In a disturbing trend, the percentage of tech positions held by women is at its lowest point since the early 1990’s. As progress long held stereotypes surrounding women in science and engineering fields have, for the most part, been cast aside, those in technology haven’t seemed to budge much. Seeing a number of high level female tech executives may lead you to believe that industry sexism has been cast by the wayside, but hard statistics are pointing to a more uncomfortable truth. At Google, the number of tech positions held by women hovers around 17 percent, at Facebook it’s 15, and at Twitter, a measly 10 percent. While those statistics are certainly troubling, it doesn’t take away from the extraordinary achievements made by women in the field.
In honor of Women’s History Month, we’ve compiled a list of some of the strongest female influencers in wireless networking, featuring some of the most influential and significant voices in the space.
Take a look!
Caroline Dunn is the Vice President and co-chair of the Wireless Technology Forum, a platform dedicated to helping industry professionals learn about the business of emerging wireless and mobile technologies, network with other wireless professionals, and apply wireless technology to their existing businesses. The forum also runs the Women in Wireless event, designed to inspire, connect, an empower women thought leaders in the wireless industry. You can follow her on Twitter here or connect with her on LinkedIn here.
Amy Renee is a network engineer and blogger covering voice, CCNA wireless, PMP, MCSE, and LPIC-1. Bringing a winning combination of humor and insight to both her Twitter and blog, Renee provides best practices, top techniques, and more! You can follow her on Twitter here and check out her blog here!
Anja Feldmann is a computer scientist and a professor at the Technische Universität Berlin. Her interests include traffic engineering, traffic characterization, internet measurement, and network performance debugging.Before her work as a professor, Anja was a member of the IP Network Measurement and Performance Department at AT&T Labs. In 2011, she was awarded the Gottfried Wilhelm Leibniz Prize and the Berlin Science Prize.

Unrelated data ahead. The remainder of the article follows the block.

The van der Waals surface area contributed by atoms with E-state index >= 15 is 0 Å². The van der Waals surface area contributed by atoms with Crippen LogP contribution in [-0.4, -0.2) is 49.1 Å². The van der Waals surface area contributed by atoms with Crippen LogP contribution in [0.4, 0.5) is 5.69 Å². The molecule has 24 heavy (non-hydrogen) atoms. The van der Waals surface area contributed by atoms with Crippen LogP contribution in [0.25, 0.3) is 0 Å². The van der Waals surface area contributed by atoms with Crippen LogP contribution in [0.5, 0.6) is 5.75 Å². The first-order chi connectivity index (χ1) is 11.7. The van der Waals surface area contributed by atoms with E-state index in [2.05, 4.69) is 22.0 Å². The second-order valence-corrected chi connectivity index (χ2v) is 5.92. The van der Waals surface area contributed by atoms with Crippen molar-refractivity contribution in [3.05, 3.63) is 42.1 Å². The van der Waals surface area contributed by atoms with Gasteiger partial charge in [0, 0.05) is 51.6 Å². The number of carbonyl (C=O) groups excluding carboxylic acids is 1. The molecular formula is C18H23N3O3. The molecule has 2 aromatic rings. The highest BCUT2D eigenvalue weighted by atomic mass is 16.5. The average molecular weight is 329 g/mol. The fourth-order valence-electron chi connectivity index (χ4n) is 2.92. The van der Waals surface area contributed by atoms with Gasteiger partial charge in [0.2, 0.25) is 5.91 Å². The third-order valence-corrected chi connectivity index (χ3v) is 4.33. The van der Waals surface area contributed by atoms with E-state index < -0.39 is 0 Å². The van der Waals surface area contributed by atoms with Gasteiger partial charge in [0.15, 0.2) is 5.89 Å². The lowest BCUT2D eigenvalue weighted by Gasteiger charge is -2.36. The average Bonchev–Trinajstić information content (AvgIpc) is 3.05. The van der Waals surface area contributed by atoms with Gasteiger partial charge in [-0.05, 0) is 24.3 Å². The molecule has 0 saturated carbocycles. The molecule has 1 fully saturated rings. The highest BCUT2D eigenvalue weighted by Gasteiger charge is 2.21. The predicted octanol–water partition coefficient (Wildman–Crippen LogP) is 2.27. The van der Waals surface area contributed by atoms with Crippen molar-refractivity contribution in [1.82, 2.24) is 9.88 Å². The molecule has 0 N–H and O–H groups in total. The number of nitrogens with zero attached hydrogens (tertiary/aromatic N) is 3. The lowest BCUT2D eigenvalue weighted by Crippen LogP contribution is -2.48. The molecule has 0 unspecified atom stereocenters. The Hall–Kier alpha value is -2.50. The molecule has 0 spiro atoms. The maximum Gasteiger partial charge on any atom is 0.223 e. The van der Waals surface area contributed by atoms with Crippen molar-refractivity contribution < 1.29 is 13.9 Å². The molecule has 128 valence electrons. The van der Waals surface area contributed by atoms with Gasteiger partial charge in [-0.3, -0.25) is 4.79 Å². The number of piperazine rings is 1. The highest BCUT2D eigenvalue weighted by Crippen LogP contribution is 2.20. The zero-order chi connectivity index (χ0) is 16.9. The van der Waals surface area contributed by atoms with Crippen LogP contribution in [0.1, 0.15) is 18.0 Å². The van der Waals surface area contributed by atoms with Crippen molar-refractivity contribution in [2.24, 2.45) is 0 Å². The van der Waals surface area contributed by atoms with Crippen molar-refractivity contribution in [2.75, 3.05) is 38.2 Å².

Andrea Goldsmith is a professor of engineering at Stanford university, whose research areas include multiple antenna wireless networks, cognitive radios, sensor networks, cross layer wireless network design, and applications of communications and signal processing to health and neuroscience.
Dina Papagiannaki is the scientific director of Internet systems research Group, Telefonica. Her scientific work has been cited over 7000 times, and is often associated with progress in the areas of network traffic classification, forecasting network traffic, analytics, and more. You can follow her on Twitter here.
Jennifer Rexford is the chair of the computer science department at Princeton University. Prior to her work at Princeton, Rexford worked in research at AT&T Labs. She’s a recipient of the ACM grace Murray Hopper Award for her work on the Border Gateway Protocol. Rexford is also a a Fellow of the American Academy of Arts and Sciences and a member of the National Academy of Engineering. Check her out on Twitter, here!